Sunday, September 17, 2006

Constitution Day Thoughts

Here it is Constitution Day, the 219th anniversary of that great document. Our constitution has earned a prominent place in the history of governments. A quick look at the Wikipedia entry adds some important perspective.

Written codes of law are not uncommon. It appears that soon after writing was invented a code of laws was written down. For the most part these were a list of offenses and punishments. There was no hint of a limitation on government power. Until the new ideas from the reformation and the renaissance, a mandate from heaven was the only limit on a rulers power. How could you impose limits when the kings had a divine right?

Early steps at limiting government power, such as the Magna Carta, were aimed at reigning in a particularly difficult ruler or settling some regional dispute. Most legal documents and "constitutions" were governments imposing laws and limitations on subjects until we changed that in 1789.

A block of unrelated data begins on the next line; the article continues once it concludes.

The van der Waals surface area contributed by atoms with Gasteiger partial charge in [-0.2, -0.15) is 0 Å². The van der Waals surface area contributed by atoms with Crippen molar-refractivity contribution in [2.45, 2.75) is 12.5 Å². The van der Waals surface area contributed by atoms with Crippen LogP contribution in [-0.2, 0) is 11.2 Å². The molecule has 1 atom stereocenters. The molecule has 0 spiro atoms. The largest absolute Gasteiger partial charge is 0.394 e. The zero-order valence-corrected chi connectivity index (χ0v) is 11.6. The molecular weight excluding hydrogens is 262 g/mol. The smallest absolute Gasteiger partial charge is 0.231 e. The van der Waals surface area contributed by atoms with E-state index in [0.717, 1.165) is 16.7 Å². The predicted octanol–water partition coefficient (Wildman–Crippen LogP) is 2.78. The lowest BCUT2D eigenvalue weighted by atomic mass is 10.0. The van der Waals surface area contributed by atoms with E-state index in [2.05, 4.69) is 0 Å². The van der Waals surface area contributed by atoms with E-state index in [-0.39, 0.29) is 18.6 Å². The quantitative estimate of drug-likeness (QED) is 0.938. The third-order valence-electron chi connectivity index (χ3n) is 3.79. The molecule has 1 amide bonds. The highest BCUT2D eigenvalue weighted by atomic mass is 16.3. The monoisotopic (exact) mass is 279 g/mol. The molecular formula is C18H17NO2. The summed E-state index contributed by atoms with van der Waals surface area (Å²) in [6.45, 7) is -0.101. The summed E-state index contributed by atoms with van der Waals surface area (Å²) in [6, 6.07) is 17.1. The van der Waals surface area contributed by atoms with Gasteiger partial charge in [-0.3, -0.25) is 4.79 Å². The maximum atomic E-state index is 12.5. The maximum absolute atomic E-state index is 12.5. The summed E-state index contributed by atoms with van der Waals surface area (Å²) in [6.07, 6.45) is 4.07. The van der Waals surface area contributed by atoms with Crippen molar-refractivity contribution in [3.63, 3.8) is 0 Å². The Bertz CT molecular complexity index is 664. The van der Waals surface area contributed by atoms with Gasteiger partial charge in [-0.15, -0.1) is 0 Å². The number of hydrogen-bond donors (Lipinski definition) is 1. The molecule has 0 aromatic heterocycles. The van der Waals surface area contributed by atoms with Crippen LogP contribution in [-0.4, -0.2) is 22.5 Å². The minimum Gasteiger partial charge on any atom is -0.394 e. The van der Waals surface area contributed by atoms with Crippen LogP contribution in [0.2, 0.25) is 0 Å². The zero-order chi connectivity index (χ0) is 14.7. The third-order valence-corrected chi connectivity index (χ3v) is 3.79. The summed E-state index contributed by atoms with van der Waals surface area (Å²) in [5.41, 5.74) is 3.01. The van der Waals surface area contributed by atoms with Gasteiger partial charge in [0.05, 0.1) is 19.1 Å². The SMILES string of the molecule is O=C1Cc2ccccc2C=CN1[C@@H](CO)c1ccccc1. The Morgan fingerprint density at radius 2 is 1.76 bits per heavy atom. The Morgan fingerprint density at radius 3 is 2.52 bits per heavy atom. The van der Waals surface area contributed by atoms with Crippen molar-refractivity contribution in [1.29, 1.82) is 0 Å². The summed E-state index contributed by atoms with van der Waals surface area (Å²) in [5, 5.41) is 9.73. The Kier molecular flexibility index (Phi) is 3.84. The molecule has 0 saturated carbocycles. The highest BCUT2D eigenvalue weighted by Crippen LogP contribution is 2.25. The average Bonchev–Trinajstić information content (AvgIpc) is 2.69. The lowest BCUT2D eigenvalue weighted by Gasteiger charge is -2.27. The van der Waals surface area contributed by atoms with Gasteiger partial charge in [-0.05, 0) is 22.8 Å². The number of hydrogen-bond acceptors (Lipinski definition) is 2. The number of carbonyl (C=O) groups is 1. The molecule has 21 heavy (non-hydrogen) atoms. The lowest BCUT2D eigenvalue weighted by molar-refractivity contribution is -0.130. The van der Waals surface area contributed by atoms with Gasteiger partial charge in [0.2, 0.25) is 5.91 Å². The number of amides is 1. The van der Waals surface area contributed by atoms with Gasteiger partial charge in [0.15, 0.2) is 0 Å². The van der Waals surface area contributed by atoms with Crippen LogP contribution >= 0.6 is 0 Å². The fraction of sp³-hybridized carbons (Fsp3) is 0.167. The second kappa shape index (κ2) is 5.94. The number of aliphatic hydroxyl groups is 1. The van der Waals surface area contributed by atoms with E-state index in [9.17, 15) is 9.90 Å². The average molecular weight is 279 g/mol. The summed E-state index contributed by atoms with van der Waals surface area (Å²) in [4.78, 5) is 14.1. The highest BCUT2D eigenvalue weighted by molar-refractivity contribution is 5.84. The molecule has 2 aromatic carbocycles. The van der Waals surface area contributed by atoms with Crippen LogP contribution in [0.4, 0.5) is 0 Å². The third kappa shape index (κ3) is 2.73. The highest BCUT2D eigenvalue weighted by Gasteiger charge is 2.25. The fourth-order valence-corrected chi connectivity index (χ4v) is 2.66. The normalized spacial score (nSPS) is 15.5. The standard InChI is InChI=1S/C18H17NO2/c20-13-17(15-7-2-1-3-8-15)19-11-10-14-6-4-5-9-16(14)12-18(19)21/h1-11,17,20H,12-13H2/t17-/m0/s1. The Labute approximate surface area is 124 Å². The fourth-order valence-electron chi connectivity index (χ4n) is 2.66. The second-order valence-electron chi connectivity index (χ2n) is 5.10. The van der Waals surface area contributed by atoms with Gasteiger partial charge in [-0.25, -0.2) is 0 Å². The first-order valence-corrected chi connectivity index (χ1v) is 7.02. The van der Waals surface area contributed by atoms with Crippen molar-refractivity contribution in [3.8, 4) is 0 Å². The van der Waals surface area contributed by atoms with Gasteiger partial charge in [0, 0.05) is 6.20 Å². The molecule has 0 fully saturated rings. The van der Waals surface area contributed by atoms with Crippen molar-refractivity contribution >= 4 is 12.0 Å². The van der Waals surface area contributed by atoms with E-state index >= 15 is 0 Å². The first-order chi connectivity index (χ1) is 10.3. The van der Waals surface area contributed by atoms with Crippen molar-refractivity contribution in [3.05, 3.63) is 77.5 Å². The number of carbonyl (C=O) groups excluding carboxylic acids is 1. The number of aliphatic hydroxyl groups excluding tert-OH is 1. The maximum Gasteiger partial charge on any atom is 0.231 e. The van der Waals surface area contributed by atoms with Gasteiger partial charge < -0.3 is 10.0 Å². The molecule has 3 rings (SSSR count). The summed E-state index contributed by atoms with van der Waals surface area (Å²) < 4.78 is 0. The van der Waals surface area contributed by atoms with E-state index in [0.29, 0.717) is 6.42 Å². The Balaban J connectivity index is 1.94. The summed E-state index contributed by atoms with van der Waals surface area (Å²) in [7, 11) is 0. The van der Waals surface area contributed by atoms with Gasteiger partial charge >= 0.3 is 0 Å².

Our Constitution is unique. It started from a radical premise that government is a man made creation that is not all powerful. The Constitution is based on the idea that governments should be limited. Everything up to the Bill of Rights is a plan for a government with limited, narrow powers with a check and balance system to help maintain the limits. The Bill of Rights was not added as a complete list of rights, but a list of examples. The ninth and tenth amendment are there to make it clear that people have rights not in the list, and the federal government is not all powerful. The idea that people have fundamental rights, and governments should only have delegated powers is still unique.

We are in trying times, where the fundamental principles of the Constitution are being challenged both at home and abroad. Our government officials and the military take an oath to "“protect and defend" the Constitution from "“all enemies, foreign and domestic"”. Lets ensure they remember that oath.

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